African Copper said it would seek shareholder approval later in the month as it has decided to delist from the Botswana Stock Exchange (BSE) and AIM. The miner, which owns Mowana and Thakadu mines in Botswana blamed lack of liquidity for its move to cancel the admission on the two bourses.
“The size of the company and the lack of liquidity in the market for the company’s shares have led the Directors to undertake a review of the merits or otherwise of the company continuing to be admitted to trading on AIM and the BSE,” the company said.
“After careful consideration, the Directors have concluded that it is no longer in the interests of the Company to retain its admission on AIM and the BSE and that a proposal to cancel the Admissions should be made to the Shareholders at the General Meeting.”
According to a note to the shareholders, the directors said they are of a view the cancellations are in the best interests of the company and its shareholders, and the ‘directors’ recommendation to Shareholders to vote in favour of the resolutions on the cancellations. The company argued that like many other small listed companies, it suffers from a lack of demand for its shares and, in practical terms, a small free float.
“As a result, the Board believes that there is currently no reasonable prospect of the Company being able to use the listing to raise money from other investors”.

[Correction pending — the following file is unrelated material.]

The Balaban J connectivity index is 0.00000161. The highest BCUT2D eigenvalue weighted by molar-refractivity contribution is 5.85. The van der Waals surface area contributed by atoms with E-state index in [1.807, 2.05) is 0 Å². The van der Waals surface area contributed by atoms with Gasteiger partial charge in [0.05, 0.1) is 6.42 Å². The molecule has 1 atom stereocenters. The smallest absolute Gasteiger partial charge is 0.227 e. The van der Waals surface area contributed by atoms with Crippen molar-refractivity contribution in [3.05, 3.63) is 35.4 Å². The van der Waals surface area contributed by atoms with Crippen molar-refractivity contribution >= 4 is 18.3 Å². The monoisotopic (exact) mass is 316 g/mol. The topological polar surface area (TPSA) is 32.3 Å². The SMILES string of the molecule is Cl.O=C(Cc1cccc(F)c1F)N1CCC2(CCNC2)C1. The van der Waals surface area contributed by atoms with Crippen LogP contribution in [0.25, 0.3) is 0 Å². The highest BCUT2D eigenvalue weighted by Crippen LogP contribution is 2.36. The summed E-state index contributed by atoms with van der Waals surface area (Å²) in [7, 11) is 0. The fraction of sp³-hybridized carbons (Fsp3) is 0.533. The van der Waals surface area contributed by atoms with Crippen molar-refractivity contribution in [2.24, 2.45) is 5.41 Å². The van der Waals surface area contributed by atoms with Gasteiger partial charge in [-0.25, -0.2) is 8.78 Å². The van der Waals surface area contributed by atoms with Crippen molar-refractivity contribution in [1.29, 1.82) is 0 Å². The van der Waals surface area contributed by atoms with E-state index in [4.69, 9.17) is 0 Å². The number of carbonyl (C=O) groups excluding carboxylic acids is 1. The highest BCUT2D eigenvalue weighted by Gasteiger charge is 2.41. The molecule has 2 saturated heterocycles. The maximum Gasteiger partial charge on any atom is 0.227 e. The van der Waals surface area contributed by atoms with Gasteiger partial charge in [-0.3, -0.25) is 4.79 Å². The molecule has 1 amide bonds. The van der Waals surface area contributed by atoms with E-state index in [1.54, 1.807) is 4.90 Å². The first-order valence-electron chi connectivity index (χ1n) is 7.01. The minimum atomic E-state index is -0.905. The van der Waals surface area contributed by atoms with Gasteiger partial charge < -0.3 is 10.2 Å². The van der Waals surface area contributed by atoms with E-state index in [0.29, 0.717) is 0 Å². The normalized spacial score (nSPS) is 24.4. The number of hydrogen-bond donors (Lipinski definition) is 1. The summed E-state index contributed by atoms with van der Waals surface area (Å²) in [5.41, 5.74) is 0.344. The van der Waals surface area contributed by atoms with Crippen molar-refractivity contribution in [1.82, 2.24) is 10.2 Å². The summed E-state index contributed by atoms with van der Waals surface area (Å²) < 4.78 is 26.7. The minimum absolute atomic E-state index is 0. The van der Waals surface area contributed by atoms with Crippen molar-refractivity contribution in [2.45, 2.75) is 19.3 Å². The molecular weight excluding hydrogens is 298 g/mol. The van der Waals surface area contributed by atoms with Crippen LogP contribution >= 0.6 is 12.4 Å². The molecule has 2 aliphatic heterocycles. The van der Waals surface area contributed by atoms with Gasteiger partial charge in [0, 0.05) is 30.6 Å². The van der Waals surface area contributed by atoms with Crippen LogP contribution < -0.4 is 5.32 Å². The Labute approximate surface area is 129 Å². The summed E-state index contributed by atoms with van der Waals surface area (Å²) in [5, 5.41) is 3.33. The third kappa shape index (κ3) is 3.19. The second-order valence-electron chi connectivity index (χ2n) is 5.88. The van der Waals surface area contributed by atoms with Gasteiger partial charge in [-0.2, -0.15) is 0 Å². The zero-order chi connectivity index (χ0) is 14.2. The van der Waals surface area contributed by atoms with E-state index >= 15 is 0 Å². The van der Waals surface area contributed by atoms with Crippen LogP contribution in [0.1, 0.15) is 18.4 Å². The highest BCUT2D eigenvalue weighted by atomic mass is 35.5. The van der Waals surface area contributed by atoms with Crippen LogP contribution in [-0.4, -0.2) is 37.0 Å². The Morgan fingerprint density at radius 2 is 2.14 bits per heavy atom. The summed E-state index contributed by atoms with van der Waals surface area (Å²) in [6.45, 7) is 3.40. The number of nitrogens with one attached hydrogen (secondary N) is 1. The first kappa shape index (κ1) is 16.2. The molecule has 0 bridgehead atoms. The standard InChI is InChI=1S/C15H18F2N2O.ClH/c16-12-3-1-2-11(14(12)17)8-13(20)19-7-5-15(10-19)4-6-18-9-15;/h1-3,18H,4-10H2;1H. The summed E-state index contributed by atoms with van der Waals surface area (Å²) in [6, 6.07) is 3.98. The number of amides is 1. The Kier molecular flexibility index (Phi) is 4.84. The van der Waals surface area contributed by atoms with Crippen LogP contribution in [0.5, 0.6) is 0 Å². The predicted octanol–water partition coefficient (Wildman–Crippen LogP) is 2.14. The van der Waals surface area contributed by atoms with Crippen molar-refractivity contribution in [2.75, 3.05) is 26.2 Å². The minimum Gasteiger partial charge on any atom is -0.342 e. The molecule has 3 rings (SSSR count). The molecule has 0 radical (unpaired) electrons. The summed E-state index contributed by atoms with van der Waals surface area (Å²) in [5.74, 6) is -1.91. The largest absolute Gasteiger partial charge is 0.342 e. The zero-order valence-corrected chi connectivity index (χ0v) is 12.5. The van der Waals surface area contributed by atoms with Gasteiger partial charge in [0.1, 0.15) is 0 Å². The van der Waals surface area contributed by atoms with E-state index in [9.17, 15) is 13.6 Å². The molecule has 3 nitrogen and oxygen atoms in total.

Equally, the low liquidity in the company’s shares tends to lead to a volatility in the share price which the Board believes may distort any objective assessment of the company’s value while the Board believes that, in the light of the above, the costs associated with the listings are not justified as being in the best interests of the company and its shareholders.
African Copper will hold a general meeting on 27th May 2015 at which the resolutions will be proposed to shareholders for approval. The company also told shareholders that it would cease mining at Thakadu mine as the project is nearing the end of its scheduled mine life and operations have recently revealed significant variability in ore grades compared to the geological resource model.
“The Company believes that in order to confirm future grades it would be necessary to conduct medium depth high resolution drilling,” it said.
“However, due to the short remaining mine life, a smaller mining footprint and the cost associated with such a drilling programme, the Company has taken the decision to stop mining at the Thakadu pit by the end of May 2015, with processing from accumulated ore stockpiles continuing until end of June 2015.”